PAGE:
The James Webb Space Telescope (JWST) has discovered that galaxies in the early universe were cosmic rule-breakers. This discovery sheds light on how early galaxies evolved and the fundamental processes that shaped the universe as we see it today.
To discover the truth about these cosmic scofflaws, a team of astronomers used the JWST to gaze over 12 billion years back in time and observe galaxies as well as the rules they followed through cosmic history. The crew found that the same set of rules continuously prevailed, connecting the rate of star birth to galactic masses to chemical compositions. But these rules traced only so far back. The earliest galaxies defied them.
It was like the galaxies had a rulebook that they followed — but astonishingly, this cosmic rulebook appears to have undergone a dramatic rewrite during the universe’s infancy," Claudia Lagos, an associate professor at the University of Western Australia, said in a statement. "The most surprising discovery was that ancient galaxies produced far fewer heavy elements than we would have predicted based on what we know from galaxies that formed later."
This disparity hadn’t been spotted before because instruments used prior to the JWST hadn’t been powerful enough to see the chemical makeup of galaxies as far back as around 11 billion years ago. The JWST, however, allowed this team to look back to just a few hundred million years after the Big Bang, which showed a break in the relationship between star formation, mass and chemistry.
When did things get heavy for the cosmos?
When the universe first began to form the first stars and galaxies, it was filled with hydrogen and helium — the two lightest elements — with the former being the most dominant by far.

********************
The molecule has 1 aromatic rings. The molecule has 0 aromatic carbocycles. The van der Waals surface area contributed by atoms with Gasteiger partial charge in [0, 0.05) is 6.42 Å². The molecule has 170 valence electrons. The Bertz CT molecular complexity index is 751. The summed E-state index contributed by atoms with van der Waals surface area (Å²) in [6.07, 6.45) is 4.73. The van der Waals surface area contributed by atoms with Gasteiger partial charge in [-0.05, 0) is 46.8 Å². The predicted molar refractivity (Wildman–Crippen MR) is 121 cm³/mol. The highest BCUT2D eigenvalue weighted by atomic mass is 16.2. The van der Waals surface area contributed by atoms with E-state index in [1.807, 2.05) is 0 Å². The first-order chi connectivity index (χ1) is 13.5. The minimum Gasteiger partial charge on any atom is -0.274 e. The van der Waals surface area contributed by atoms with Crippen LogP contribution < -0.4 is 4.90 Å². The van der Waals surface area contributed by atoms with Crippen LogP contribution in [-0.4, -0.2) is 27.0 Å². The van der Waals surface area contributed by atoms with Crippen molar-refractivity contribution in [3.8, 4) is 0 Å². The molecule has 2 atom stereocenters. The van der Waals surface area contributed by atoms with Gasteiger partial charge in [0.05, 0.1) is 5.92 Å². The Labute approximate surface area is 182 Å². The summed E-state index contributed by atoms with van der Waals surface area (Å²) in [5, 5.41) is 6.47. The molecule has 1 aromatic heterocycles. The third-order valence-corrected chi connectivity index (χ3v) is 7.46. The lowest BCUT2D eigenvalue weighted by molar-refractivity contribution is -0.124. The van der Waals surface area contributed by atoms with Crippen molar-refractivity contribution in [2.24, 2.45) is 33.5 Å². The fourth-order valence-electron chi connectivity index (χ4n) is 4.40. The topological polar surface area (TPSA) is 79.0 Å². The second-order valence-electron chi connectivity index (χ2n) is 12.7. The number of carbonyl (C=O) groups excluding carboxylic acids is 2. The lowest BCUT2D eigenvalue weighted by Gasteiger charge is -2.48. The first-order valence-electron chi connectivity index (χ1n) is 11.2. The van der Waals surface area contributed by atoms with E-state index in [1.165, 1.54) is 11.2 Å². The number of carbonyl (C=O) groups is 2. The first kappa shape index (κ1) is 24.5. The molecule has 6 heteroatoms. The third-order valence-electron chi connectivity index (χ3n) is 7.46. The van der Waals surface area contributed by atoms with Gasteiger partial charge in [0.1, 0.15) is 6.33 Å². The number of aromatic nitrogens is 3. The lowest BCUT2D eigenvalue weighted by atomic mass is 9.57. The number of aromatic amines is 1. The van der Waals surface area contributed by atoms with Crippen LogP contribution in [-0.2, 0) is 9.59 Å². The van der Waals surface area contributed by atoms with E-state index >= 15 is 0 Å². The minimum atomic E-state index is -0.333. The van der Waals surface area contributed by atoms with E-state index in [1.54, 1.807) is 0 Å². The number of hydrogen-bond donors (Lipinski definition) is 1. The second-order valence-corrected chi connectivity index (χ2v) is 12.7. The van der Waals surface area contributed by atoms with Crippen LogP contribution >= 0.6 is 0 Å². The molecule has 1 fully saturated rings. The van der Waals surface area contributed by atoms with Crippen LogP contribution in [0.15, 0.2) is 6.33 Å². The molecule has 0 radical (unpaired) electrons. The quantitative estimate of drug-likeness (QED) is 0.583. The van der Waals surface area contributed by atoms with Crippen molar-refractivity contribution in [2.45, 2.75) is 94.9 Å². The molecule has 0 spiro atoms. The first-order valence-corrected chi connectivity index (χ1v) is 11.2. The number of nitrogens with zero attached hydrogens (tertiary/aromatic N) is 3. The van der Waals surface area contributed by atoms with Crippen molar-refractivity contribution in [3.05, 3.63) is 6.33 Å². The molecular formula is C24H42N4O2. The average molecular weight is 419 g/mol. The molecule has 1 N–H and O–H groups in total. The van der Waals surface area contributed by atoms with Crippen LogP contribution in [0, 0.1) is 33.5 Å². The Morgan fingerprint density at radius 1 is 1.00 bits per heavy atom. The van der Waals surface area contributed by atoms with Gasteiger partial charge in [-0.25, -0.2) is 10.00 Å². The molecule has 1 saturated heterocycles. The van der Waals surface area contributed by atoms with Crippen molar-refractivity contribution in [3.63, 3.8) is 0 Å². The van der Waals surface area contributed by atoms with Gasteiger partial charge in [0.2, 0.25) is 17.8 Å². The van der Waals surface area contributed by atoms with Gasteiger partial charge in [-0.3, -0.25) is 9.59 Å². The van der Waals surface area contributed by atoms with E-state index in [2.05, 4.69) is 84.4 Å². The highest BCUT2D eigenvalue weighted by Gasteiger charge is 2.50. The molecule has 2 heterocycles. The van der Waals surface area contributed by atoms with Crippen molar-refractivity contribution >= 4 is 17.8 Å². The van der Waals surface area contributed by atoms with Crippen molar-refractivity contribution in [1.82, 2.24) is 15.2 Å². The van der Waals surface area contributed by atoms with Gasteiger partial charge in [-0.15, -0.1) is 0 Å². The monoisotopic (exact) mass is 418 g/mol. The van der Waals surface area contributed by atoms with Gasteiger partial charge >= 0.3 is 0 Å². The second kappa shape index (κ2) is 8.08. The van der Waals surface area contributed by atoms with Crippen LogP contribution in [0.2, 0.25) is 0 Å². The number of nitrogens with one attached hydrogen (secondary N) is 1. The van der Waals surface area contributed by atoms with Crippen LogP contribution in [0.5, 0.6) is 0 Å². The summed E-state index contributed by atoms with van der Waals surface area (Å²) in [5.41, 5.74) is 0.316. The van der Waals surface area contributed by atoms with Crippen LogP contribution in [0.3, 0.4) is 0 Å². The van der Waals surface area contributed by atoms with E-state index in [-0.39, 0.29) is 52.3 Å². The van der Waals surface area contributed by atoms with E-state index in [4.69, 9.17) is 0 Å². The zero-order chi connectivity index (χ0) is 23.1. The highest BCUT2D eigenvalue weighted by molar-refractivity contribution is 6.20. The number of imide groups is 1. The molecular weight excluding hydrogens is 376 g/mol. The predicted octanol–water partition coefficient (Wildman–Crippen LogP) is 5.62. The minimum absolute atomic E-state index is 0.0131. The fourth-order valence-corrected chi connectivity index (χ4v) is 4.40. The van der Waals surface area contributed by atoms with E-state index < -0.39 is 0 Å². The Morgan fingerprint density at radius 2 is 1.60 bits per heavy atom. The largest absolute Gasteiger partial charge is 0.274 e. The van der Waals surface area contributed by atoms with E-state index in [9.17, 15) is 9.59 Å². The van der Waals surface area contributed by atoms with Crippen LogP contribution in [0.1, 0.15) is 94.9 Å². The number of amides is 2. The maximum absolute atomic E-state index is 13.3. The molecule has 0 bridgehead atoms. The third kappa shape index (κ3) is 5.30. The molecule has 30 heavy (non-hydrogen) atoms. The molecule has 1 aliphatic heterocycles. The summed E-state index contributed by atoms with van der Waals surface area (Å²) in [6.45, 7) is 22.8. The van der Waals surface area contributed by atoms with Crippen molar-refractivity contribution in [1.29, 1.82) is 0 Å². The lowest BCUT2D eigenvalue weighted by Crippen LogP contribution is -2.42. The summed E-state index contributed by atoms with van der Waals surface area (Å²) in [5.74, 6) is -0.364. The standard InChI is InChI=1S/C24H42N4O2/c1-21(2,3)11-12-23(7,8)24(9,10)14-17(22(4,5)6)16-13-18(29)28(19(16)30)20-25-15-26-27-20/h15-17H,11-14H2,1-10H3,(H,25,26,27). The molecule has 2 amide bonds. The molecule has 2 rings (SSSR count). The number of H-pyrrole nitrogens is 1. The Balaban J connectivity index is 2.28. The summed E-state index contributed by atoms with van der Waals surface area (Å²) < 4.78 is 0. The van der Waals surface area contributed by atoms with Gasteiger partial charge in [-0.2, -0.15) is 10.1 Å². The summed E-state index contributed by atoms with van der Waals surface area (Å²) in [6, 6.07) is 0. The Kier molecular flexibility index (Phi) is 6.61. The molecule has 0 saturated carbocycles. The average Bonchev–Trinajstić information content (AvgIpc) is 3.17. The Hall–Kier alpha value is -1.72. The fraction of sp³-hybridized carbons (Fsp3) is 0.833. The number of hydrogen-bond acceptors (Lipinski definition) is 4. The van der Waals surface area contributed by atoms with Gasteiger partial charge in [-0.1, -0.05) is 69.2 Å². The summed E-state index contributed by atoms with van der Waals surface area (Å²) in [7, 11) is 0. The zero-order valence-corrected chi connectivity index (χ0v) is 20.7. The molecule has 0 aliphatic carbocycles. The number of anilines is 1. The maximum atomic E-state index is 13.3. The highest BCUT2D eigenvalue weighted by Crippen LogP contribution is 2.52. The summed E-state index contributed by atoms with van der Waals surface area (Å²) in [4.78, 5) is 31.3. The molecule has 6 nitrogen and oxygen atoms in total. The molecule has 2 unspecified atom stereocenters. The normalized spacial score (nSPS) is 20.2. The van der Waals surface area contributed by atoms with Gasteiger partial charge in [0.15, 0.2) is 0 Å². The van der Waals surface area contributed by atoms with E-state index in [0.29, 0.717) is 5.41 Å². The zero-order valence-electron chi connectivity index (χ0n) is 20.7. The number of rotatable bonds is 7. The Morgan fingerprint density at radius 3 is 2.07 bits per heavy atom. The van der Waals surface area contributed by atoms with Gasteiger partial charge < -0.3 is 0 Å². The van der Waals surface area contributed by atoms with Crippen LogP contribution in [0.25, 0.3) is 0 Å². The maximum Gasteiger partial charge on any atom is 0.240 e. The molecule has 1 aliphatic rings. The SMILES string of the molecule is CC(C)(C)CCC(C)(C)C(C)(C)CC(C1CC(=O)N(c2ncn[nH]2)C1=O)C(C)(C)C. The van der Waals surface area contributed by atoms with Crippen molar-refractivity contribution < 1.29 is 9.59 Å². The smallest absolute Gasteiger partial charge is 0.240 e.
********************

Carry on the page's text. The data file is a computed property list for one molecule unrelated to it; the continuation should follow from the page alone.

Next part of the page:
Only a smattering of heavier elements-which astronomers call “metals” existed until the first generation of stars forged them at their hearts and then dispersed them through the universe at the end of their lives via massive supernova explosions.
This material was eventually incorporated into the next generation of stars, meaning these stars, and thus the galaxies they sit in, had a higher concentration of metals — a measure called "metallicity." That process of metal enrichment has continued throughout the entire 13.8 billion years of cosmic history, meaning early galaxies are indeed expected to have lower metallicities than their modern counterparts.
But even factoring this in, the team found that the metallicity of early galaxies was still lower than expected. Much lower.
"Their chemical abundance was approximately four times lower than anticipated, based on the fundamental-metallicity relation observed in later galaxies," Lagos continued, explaining that the early galaxies observed by the team delivered even more surprises.
The team suggests the disparity may exist because galaxies just a few hundred million years after the Big Bang could still be intimately connected with the intergalactic medium — the wispy hot gas and dust that exists between galaxies.
"The early galaxies continually received new, pristine gas from their surroundings, with the gas influx diluting the heavy elements inside the galaxies, making them less concentrated," Lagos concluded.
As such, the team’s findings could challenge current models of galactic evolution and the mechanism that facilitated the development of the first galaxies.
The research was published on Sept. 21 in the journal Nature.